From November through March, the parking lot off Highway 140 near the "great meadow" becomes a mini city. Bailing out of their travel trailers and motorhomes, campers roast hot dogs, swap stories around the fire and wage domino tournaments. But the real "play areas" are just off a nearby network of snow-covered trails.
Any open meadow clad in untracked powder can keep a snowmobiler happy for hours.
"The logged-off areas are our play areas," says Gene Bowling. "Most of the time, we play hard enough that we're actually sweating in the snow."
Bowling, 70, first went snowmobiling 25 years ago with a friend near Lake of the Woods. Afterward, he told his wife, Bonnie, that he wanted to buy a snowmobile. She coolly informed him that they'd be buying two.
"I have more fun than anybody else," says Bonnie Bowling, 67.
Over the years, the Medford couple has graduated from riding hundreds of miles of groomed trails between Crater Lake, Diamond Lake and the Klamath Falls areas to "boon-docking," or touring back country that would be virtually inaccessible most times of the year.
"I go places most people can't even find," Gene Bowling says. "It's absolutely, perfectly quiet, and I see no one else."
Whether it's hopping from one mountaintop to the next outside Lakeview or enjoying an open-air lunch atop Jackson County's Huckleberry Mountain in full view of Crater Lake, Southern Oregon's snowmobiling is unsurpassed, local residents say.
"We're in the trees; we're in the mountains, and it's just one view after the next," says Paul Hildebrand, 44, of Medford.
Hildebrand's parents, Arden and Pat Hildebrand, helped form the state's largest snowmobile club, Rogue Snowmobilers, in the early 1970s to ensure that their son and other kids could snowmobile, too. In addition to affiliation with a snowmobile club, the state requires children to obtain a permit to ride.
Those under age 16 or who don't have a valid driver's license still must obtain certification in one of numerous free classes held by Oregon's snowmobile clubs. Instructors, however, recommend the safety course for anyone who wants to snowmobile.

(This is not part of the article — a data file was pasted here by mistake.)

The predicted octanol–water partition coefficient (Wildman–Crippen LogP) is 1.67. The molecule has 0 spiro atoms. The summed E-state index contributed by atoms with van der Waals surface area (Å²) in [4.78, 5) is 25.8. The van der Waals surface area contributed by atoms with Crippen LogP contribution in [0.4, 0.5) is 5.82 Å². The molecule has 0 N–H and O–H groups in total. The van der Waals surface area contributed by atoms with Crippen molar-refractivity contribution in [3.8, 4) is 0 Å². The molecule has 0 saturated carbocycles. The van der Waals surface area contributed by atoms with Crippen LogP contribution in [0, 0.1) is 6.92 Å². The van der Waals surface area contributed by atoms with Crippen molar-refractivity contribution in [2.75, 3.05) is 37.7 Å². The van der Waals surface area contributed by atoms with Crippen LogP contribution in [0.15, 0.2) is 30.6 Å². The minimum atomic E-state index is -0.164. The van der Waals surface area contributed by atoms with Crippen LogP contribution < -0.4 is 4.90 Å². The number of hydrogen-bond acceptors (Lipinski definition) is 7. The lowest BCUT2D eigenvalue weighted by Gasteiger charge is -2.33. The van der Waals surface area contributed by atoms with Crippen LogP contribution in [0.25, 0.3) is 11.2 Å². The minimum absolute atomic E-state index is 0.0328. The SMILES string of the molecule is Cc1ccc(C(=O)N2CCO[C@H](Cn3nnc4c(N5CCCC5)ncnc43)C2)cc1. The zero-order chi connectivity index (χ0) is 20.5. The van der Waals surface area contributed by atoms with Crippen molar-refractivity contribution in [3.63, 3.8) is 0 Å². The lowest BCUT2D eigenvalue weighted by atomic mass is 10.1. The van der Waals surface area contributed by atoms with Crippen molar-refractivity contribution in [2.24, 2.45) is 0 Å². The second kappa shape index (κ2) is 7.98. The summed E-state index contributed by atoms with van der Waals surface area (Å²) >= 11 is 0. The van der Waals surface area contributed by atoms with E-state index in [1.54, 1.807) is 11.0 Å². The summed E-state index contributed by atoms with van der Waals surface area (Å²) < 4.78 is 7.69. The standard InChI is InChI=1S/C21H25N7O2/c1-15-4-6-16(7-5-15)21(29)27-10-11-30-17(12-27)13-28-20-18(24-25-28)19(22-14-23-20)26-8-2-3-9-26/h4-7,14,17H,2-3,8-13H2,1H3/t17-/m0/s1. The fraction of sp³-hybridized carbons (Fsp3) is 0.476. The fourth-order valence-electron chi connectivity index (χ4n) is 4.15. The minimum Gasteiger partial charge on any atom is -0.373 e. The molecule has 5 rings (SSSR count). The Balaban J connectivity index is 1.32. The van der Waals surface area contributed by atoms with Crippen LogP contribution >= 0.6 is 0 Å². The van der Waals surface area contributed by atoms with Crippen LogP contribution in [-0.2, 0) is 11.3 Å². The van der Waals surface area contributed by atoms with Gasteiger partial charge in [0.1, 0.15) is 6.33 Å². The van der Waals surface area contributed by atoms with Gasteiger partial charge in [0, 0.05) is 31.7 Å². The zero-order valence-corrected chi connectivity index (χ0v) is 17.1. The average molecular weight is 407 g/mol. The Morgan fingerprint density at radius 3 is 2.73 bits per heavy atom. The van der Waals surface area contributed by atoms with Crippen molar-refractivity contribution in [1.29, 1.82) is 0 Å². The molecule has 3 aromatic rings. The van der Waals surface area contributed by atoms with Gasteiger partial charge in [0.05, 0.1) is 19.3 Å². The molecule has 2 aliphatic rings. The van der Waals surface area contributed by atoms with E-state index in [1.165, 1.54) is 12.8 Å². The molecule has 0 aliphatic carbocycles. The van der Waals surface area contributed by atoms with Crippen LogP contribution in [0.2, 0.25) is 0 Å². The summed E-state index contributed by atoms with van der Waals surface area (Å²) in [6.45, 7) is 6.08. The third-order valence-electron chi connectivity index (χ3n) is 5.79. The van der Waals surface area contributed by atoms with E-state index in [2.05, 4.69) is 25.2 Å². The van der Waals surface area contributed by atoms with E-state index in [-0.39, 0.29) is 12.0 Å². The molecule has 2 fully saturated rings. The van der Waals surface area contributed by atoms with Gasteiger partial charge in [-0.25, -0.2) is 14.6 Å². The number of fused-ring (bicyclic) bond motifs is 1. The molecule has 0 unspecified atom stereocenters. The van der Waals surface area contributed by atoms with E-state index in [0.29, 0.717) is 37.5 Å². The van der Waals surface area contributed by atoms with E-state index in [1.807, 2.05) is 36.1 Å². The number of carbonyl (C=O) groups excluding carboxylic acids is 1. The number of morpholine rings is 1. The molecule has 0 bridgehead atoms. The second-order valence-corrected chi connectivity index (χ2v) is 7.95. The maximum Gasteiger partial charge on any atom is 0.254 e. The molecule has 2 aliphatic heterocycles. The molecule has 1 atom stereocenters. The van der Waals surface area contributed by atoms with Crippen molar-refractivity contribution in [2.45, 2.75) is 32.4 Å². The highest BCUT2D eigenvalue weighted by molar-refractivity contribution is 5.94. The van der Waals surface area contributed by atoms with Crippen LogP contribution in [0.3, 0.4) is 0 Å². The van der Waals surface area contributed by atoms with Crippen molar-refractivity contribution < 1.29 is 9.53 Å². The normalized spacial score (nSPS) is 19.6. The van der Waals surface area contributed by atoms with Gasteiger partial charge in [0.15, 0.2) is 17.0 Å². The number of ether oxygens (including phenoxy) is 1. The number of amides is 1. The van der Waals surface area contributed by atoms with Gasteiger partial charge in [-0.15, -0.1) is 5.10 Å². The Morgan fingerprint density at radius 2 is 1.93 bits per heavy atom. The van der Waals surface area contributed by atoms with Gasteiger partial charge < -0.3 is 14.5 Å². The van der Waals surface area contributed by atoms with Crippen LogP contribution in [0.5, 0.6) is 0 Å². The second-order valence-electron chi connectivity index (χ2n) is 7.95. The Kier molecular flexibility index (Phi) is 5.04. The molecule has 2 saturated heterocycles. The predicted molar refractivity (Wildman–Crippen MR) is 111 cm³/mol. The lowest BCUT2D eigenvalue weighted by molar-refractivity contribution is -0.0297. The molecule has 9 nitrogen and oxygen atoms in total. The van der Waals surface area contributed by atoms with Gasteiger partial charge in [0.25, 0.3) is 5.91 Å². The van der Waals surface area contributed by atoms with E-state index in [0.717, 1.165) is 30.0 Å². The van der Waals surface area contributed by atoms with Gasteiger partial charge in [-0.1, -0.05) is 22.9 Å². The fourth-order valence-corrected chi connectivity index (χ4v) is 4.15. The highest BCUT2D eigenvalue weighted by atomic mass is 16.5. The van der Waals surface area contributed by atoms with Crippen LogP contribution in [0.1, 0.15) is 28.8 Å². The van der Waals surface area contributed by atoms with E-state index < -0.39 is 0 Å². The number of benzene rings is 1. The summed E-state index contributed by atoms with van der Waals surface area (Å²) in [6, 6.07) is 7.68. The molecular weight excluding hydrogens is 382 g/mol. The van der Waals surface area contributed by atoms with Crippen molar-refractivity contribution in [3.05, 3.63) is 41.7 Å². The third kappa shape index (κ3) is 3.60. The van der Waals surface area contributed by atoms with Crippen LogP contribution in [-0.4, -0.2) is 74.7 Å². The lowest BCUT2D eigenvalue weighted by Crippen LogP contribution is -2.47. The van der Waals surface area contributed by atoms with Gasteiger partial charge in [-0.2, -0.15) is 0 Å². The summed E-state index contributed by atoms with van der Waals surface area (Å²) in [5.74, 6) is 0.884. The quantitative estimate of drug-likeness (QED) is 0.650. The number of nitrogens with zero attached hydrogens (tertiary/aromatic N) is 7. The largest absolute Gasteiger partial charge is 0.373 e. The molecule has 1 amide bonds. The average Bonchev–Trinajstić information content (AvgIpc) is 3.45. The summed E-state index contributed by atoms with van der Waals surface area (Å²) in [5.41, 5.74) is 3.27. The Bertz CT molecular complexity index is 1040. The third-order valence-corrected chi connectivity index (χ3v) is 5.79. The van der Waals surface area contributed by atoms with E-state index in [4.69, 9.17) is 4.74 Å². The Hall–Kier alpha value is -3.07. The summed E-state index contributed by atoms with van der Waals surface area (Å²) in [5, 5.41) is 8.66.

Among the basic rules are bans from snowmobiling in designated wilderness areas and other protected lands. Snowmobiling clubs around the state assume responsibility for maintaining and grooming vast trail networks, of which maps are readily available.
"The trails are an advantage," says Robin Blanks, 39, of Medford. "When the snow's as deep as it is ... you couldn't ride the trail if it wasn't groomed."
While snowmobiling clubs volunteer their time, the money to buy and maintain the groomers, which look like tractors, comes largely from state gas taxes.
The Oregon Department of Transportation furnishes funds that otherwise would go to highway improvements because snowmobilers buy thousands of gallons of fuel.
Combing the state's trail system are 27 groomers, says Bowling, grooming inspector for the Oregon State Snowmobile Association. A half-dozen of these machines operate within 100 miles of Medford, a range that includes about a dozen Sno-Parks, a third of which have snow shelters open to the public.
In many cases, the snow shelters are joint ventures with local cross-country skiers who, contrary to stereotypes, typically share the winter landscape with snowmobilers in a measure of harmony. Snowmobilers admit that a tiny fraction of their ranks flout riding restrictions, but the sport, as a whole, doesn't mar the landscape, they say.
"There's no sign that we've been there," says Chuck Biegert, a 51-year-old Ashland resident who also is an avid snowshoer.
"When the snow's gone, we're gone," Bowling says.
Between 3 and 6 feet of snow needs to accumulate before snowmobiles can safely operate off trails, Bowling says. The club starts operating its groomers once 2 feet of snow falls.
Fresh powder can challenge some of the most experienced riders if there isn't a frozen base several feet deep underneath, Blanks says. Dropping down into a deep valley covered in soft snow can leave a snowmobiler stranded, he says.
"It's like whipping cream."
Blanks and 42-year-old pal Sam Butler, of Medford, rely on global positioning systems to navigate the back country. But in case they ever crash, run out of gas or have another ill-fated reason to spend the night outdoors, Blanks and Butler carry emergency packs with food, water and some other supplies on their Ski-doo Summit X 800s. Bowling carries enough tools on his Polaris 700 to make emergency repairs.
If they ran across other snowmobilers, good-natured assistance would surely follow. This no-one-gets-left-behind attitude is one reason, Biegert says, that he and his wife, Laurel, enjoy the pastime so much.
That and cultivating "great friendships" in winter's outdoor play areas.